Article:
Maersk: heroes of stakeholder capitalism


You could hardly ask for a clearer example of long-termist stakeholder capitalism than the one that just came out of the Maersk shipping line. The family-controlled shipping conglomerate’s CEO Søren Skou has said that the business he runs would happily settle to make less profit, if it means that its rivals stay in business.

Yes, you read that right. “It is a concern that the industry as a whole is not profitable,” mused Skou, according to the Financial Times. He added: “We need as an industry to be able to fulfil our role in the world of facilitating global trade and providing services at a low cost. It is a concern that prices are so low that a big number of carriers are unable to make a profit and enough cash to replace assets.”

It would be easy for Maersk to gloat. While much of the industry is struggling, the fourth-generation family-controlled Danish firm, which was founded in 1904, is expected to make a profit of $2bn this year, seeing good returns from its huge Triple E ships, which are the world’s biggest. It has also cut costs by making its fleet sail a little slower, thus using less fuel.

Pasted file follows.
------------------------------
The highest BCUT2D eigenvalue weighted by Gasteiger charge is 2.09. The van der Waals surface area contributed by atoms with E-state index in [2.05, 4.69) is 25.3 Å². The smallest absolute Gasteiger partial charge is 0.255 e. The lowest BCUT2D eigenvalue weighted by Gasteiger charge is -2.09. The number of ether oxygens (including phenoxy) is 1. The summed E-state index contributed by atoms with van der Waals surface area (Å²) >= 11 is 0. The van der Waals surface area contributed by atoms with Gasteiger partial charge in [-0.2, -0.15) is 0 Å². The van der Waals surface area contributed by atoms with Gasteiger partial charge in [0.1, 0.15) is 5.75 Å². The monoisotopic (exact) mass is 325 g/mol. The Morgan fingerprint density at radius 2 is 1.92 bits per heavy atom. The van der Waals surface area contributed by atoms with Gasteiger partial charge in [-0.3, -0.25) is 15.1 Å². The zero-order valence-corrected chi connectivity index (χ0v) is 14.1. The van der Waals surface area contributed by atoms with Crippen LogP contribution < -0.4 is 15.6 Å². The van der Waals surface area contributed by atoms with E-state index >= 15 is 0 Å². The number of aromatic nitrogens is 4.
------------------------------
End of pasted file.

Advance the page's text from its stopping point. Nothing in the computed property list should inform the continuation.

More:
Its success is in contrast to most of its rivals, who invested heavily in fresh capacity after 2008 when it was cheap to build ships, betting that global trade would recover. Many are still waiting for that bet to pay off, and overcapacity means that prices are low. Ten of the 13 next-biggest shipping firms either made a loss or broke even in the first half of this year.

Skou added: “For Maersk Line it is advantageous to be in a position where we are growing better than the industry. But we would rather live with a lower margin gap and a higher average profitability.”

Of course, it doesn’t help Maersk if its rivals start going bust, because that would make people think that the era of global trade is at an end, which wouldn’t be great for business. But the firm evidently has a broader view of capitalism than one that wants to grind its rivals into the dust.

When you even see the competition as partners in the joint enterprise of enabling global capitalism, you can certainly be said to be taking the long view. If they have to make less than $2bn profit a year, then it appears that’s a sacrifice they are willing to make.

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